Four years after the sudden and tragic death of Everybody Loves Raymond actor Sawyer Sweeten, his family has honored him by dedicating a theater in his name.
On Tuesday, April 23, many of Sweeten’s family members and friends as well as those close to him from the Los Angeles based theater company, Loft Ensemble, came together at St. Matthew Lutheran Church in North Hollywood, California where two old theaters on the church’s grounds were restored in remembrance of the actor.
Those who gathered wore shirts reading “Sawyer’s Crew” and shared memories and tributes through art for the special dedication ceremony.
The family named the upstairs theater ��Sawyer’s Playhouse” and marked it with a plaque that reads, “May this place be a light for all to find safety and friendship through creativity. Dedicated on April 23, 2019 by the Sawyer Sweeten Foundation, the Rosenthal Family Foundation, and Ray and Anna Romano.”
Sweeten’s family, friends and former costars were shocked back in 2015 when the 19-year-old took his own life on April 23 while visiting family in Texas, where he and his twin brother Sullivan were born.
Sullivan and Sawyer were best known for their roles as Michael and Geoffrey Barone on the beloved sitcom Everybody Loves Raymond where their real-life older sister Madylin Sweeten also starred as their older sister Ally Barone.
Madylin Sweeten revealed that after the Lost Ensemble was told they would have to leave the theater because of a rent increase, Madylin and those part of the theater decided to hold a fundraiser and restore the theater in dedication of Sawyer.
“We reached out to the Rosenthal family (Philip Rosenthal is the creator of Everybody Loves Raymond) and the Romanos and asked them if they’d be interested in participating as well,” the 27-year-old told PEOPLE. “They said not only would they be interested, they’d be interested in matching the Sawyer Sweeten Foundation. We’re very lucky that we were able to get enough to renovate both spaces.”
During the dedication ceremony, Madylin opened up about the loss of her brother.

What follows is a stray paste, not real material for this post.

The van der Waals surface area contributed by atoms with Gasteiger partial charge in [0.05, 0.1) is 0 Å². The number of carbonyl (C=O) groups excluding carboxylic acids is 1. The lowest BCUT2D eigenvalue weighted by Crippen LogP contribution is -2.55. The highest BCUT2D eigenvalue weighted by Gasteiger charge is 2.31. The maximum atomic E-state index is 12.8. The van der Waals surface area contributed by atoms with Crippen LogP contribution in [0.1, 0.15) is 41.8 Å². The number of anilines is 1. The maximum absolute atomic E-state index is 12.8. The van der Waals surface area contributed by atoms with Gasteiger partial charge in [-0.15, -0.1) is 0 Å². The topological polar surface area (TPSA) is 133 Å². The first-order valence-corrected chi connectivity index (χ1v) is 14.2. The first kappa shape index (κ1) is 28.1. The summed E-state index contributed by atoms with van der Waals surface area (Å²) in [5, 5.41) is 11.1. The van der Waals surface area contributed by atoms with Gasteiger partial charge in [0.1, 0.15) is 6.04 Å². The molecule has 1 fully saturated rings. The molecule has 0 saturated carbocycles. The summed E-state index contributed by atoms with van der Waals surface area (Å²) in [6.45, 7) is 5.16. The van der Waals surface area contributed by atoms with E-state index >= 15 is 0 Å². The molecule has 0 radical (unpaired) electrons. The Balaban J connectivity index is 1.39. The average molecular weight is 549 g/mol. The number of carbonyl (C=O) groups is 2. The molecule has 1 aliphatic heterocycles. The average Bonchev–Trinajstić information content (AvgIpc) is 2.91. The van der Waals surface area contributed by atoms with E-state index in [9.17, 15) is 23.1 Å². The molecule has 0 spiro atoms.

“My brother was a very deep and brute guy,” she said. “It worked for him. He wore it well. Most of the one-on-one conversations that I had with him were about the existential dilemmas that we have. He had so many ideas about what this was all about, where we go when we die and who we were meant to be not on this planet. He believed in things and in people and it’s what made him happiest.”
“I think that’s why he likes this place so much and why I feel him here,” she continued. “Everyone is so full of belief here and we jump over the barriers of our minds and we push ourselves to believe harder and to accept harder and to love harder here more than any place I’ve ever been. I feel him in the walls watching and guiding the young souls who come here who just need help believing. My brother told me once that belief in any form is so powerful that it creates our reality and the next reality that we’ll encounter, that believing in heaven and reincarnation is what makes it real. That particular belief of his gives me the most joy because he believed in everything so he is everywhere. I urge you, all of you to come here and find him when you need a light and when you need to believe.”
She also told PEOPLE, that it took her awhile to get to a place where she could move on following his suicide.
“It was rough in the beginning,” she said. “I had always struggled with alcohol, so that got really bad for awhile. But I’m coming up on three years sober and I really feel like it’s because of this and this place. Sawyer really showed me that you have to live your life. I think I was in a place where people thought it was going to be me and it wasn’t and that was really shocking. There was guilt. There was always guilt. Having everybody here, everybody that cares about him, it makes it easier to bare. I think ultimately I just eventually realized that he’s not here to live anymore and so that’s our job. Our job is to live for him. I’m living up to my potential. I’m not standing in the shadows.”
She added, “I feel if Sawyer had a place like this, and if a lot of young people had a place like this, that they wouldn’t feel lost and wouldn’t feel the need to take their lives like he did. I feel like it’s really a beacon for young people. I think it’s something he’d be proud of.”